How does Putin think he’s doing? The portrait of him I want to read is his own. Nothing we know about him suggests a strong introspective bent, but let’s imagine him opening up to his workout buddy, Prime Minister Dmitri Medvedev.
“Listen,” he might say, “I’ve been in power longer than any other world leader, but no one seems to want me at their meetings. Our economy isn’t in free fall anymore, but I have no idea how to end the recession. I’m trying out some anticorruption rhetoric, but honestly it’s only talk. I laughed off the Panama Papers, but they made me nervous as hell. I picked a human-rights activist to head the Central Election Commission, but just for show. I brag about having restored order in Russia, but Chechen gangsters enjoy free rein in Moscow. I’m no longer set on breaking up Ukraine, but I can’t find a way out either. I showed Obama military power could produce results in Syria, but now I seem to own the damned place. And that withdrawal I announced? Didn’t mean it.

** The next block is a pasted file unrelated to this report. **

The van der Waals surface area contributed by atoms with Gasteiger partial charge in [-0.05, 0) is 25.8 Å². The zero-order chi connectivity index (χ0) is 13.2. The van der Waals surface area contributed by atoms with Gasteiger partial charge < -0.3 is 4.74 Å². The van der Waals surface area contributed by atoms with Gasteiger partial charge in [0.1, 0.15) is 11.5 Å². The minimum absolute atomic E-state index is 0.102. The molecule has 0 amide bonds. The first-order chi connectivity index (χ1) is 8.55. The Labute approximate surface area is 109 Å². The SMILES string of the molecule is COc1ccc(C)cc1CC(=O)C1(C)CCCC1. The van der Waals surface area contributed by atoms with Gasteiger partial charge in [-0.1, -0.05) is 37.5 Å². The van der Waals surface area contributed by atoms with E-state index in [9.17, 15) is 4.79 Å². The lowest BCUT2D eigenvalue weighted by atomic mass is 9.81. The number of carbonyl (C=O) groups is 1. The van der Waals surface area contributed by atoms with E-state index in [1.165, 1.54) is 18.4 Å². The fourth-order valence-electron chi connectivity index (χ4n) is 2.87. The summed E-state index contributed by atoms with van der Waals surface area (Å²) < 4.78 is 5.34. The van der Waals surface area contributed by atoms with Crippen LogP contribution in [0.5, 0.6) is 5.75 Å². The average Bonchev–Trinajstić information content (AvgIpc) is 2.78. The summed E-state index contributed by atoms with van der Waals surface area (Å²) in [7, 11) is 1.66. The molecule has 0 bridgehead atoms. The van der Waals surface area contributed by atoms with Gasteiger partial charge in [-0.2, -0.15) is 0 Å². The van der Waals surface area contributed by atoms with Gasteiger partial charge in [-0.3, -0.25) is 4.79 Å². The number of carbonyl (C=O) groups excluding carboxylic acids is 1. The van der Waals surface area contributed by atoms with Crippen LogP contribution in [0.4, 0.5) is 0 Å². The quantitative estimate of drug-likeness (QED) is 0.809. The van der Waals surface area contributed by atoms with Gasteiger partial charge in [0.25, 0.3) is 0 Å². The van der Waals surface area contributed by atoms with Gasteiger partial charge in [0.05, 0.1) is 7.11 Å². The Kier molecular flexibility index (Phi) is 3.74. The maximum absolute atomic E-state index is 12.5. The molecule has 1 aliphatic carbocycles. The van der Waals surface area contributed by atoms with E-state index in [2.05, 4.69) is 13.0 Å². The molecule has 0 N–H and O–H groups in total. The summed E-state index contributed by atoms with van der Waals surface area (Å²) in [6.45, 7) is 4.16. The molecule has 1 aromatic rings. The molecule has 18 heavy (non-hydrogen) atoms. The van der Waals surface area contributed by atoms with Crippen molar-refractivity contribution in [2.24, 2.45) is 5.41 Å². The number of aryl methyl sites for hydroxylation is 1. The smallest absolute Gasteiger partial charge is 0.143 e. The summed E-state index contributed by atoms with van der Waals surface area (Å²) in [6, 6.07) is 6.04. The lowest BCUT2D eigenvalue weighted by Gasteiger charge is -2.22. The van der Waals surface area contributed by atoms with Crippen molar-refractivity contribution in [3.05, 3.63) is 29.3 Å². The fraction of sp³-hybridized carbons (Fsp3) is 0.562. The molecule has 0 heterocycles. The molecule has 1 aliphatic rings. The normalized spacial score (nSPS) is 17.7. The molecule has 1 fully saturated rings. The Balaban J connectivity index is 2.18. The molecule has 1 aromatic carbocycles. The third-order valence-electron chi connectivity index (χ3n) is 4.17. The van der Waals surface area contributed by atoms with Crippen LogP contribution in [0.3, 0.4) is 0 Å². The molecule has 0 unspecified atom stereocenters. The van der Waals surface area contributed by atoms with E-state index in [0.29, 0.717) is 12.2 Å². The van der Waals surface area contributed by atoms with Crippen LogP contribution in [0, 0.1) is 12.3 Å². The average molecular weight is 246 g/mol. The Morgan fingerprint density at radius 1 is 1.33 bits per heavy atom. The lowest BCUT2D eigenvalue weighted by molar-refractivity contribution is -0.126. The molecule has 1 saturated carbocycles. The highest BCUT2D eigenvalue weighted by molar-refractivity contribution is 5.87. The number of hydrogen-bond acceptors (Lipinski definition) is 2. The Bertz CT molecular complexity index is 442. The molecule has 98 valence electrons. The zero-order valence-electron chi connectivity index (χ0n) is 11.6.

“Between us, Dmitri—I’m out of answers.”
Sestanovich was the U.S. ambassador-at-large for the former Soviet states